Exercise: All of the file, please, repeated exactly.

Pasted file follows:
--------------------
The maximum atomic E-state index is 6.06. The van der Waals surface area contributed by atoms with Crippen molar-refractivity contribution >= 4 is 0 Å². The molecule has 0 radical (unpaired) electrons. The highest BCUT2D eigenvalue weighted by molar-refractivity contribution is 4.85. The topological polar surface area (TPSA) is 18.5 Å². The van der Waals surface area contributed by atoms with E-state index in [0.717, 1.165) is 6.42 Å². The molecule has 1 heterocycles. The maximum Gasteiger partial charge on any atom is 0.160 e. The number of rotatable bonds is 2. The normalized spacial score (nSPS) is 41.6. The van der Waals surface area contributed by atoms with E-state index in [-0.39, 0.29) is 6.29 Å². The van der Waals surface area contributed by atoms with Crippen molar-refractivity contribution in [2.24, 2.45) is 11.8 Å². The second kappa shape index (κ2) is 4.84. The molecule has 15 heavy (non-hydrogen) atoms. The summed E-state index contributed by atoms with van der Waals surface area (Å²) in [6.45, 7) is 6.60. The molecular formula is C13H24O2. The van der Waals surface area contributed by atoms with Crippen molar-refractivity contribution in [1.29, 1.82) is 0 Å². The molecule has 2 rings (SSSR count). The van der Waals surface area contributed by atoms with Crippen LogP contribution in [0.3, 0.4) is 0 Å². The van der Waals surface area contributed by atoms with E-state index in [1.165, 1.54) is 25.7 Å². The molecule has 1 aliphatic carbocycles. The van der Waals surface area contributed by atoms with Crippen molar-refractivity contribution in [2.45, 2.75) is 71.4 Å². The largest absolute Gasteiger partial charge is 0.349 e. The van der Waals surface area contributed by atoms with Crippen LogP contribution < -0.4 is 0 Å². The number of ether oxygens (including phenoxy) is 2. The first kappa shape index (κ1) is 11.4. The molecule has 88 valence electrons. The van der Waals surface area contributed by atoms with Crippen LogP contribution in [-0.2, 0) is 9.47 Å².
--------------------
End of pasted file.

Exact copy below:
The maximum atomic E-state index is 6.06. The van der Waals surface area contributed by atoms with Crippen molar-refractivity contribution >= 4 is 0 Å². The molecule has 0 radical (unpaired) electrons. The highest BCUT2D eigenvalue weighted by molar-refractivity contribution is 4.85. The topological polar surface area (TPSA) is 18.5 Å². The van der Waals surface area contributed by atoms with E-state index in [0.717, 1.165) is 6.42 Å². The molecule has 1 heterocycles. The maximum Gasteiger partial charge on any atom is 0.160 e. The number of rotatable bonds is 2. The normalized spacial score (nSPS) is 41.6. The van der Waals surface area contributed by atoms with E-state index in [-0.39, 0.29) is 6.29 Å². The van der Waals surface area contributed by atoms with Crippen molar-refractivity contribution in [2.24, 2.45) is 11.8 Å². The second kappa shape index (κ2) is 4.84. The molecule has 15 heavy (non-hydrogen) atoms. The summed E-state index contributed by atoms with van der Waals surface area (Å²) in [6.45, 7) is 6.60. The molecular formula is C13H24O2. The van der Waals surface area contributed by atoms with Crippen molar-refractivity contribution in [1.29, 1.82) is 0 Å². The molecule has 2 rings (SSSR count). The van der Waals surface area contributed by atoms with Crippen LogP contribution in [0.3, 0.4) is 0 Å². The van der Waals surface area contributed by atoms with E-state index in [1.165, 1.54) is 25.7 Å². The molecule has 1 aliphatic carbocycles. The van der Waals surface area contributed by atoms with Crippen molar-refractivity contribution in [2.45, 2.75) is 71.4 Å². The largest absolute Gasteiger partial charge is 0.349 e. The van der Waals surface area contributed by atoms with Crippen LogP contribution < -0.4 is 0 Å². The number of ether oxygens (including phenoxy) is 2. The first kappa shape index (κ1) is 11.4. The molecule has 88 valence electrons. The van der Waals surface area contributed by atoms with Crippen LogP contribution in [-0.2, 0) is 9.47 Å².